This is a proposal for a software platform that may help the academic community solve these problems, and more.

Peer Review - A Proposed Publishing Platform

Peer Review is a diamond open access (free to publish, free to access) academic publishing platform with the potential to replace the entire journal system.

A screenshot of a scientific publishing platform.

Peer Review allows scholars, scientists, academics, and researchers to self organize their own peer review and refereeing, without needing journal editors to manually mediate it. The platform allows review and refereeing to be crowdsourced, using a reputation system tied to academic fields to determine who should be able to offer review and to referee.

The platform splits pre-publish peer review from post-publish refereeing. Pre-publish review then becomes completely about helping authors polish their work and decide if their articles are ready to publish. Refereeing happens post-publish, and in a way which is easily understandable to the lay reader, helping the general public sort solid studies from shakey ones.

Peer Review is being developed open source. The hope is to form a non-profit to develop it which would be governed by the community of academics who use the platform in collaboration with the team of software professionals who build it (a multi-stakeholder cooperative).

Since the platform crowdsources the work of review and refereeing, and because it can potentially handle all academic and scientific fields on a single platform, we could eliminate most of the overhead of academic publishing. Meaning Peer Review could be initially funded with small donations from the scholars using it. If the platform were to eventually replace the entire journal system, it could be funded by the universities for a tiny fraction (1% or less) of what they are paying for publishing now.

Peer Review is currently at the alpha stage of development, most of the core features are functional in a proof of concept. They need testing and hardening, and a number of functionality gaps need to be filled in. I hope to reach a closed beta in the next few months. And an open beta several months after that. I’m seeking academics to give feedback on the concept, help test the alpha, and help us prioritize the roadmap for the closed and open betas.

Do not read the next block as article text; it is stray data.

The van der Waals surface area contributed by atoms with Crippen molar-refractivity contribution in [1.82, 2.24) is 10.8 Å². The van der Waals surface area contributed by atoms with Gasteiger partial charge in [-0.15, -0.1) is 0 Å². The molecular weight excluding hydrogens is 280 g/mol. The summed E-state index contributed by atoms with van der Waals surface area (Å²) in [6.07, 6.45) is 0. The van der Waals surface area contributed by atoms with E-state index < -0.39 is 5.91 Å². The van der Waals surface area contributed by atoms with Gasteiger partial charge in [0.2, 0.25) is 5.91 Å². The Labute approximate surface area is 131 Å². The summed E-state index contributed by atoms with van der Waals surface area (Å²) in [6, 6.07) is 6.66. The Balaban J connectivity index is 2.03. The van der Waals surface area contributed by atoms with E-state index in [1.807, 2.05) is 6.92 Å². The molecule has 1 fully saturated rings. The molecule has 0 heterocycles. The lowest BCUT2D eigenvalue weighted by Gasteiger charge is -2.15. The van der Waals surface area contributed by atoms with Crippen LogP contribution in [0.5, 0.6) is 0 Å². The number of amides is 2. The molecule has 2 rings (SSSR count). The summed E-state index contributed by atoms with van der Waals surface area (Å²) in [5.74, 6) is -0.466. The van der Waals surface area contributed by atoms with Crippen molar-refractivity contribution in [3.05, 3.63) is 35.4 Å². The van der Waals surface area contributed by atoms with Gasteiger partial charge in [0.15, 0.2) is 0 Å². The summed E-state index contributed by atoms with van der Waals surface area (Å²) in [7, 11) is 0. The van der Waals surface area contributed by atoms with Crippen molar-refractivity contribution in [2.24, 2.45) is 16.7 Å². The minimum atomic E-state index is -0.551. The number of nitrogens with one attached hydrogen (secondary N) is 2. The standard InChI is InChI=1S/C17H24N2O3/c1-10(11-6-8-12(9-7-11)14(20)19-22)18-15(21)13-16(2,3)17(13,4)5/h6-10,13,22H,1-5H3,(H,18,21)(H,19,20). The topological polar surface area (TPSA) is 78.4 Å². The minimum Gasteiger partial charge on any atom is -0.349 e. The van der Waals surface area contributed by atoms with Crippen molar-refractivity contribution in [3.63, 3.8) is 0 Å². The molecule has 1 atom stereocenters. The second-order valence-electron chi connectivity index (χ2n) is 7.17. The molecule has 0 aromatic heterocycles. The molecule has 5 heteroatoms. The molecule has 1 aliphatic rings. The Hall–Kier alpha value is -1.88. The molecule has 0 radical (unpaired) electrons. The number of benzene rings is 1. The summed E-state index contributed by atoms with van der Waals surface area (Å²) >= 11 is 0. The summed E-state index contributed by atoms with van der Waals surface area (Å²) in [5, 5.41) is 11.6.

If Peer Review succeeds, there are any number of ways we could take it. It could potentially solve the file drawer problem from the beginning, by simply giving scholars a place to submit, get immediate feedback on, and publish file drawered papers. We could explore building systems to help incentivize and highlight replications - linking replications to the studies they are replicating and giving replications a reputation bonus. We could build systems to assist with data sharing and funding transparency. We could even explore automating some of the grunt work of maintaining the academic literature - such as generating automated literature reviews. And we could work to make the academic literature more accessible and understandable to general public.

How It Works - The Overview

Here’s how the platform works in detail. When you have a draft of a paper you’re ready to get feedback on, you submit it to the platform. You give it a title, add your co-authors, and tag it with up to five fields or disciplines (eg. “biology”, “biochemistry”, “economics”, etc).

A screenshot of a submission screen.

The fields exist in a hierarchical graph, which is intended to be evolutionary. Each field may have multiple parents and many children - eg. “biochemistry” which is a child of both “biology” and “chemistry”. The hierarchy can go as deep as it needs to. We’re initializing the field hierarchy using Wikipedia’s outlines of academic disciplines, but the intention is for the 1.0 version to include the ability for scholars to propose new fields or edits to existing fields, along with a proposed place in the hierarchy, and for their peers to confirm the proposals.

A screenshot showing field tags.

When reputation is gained in a child field, it is also gained in all of that field’s parents. So a paper tagged “astrophysics” also gives reputation in “physics” and “space-science”. Reputation is primarily gained through publishing and receiving positive feedback from your peers during post publish-refereeing - more on that later.

When you hit submit, the draft goes into the review queue. Here other scholars who have enough reputation in any of the fields you tagged the paper with can see the draft and offer feedback on it.

A screenshot showing the review queue.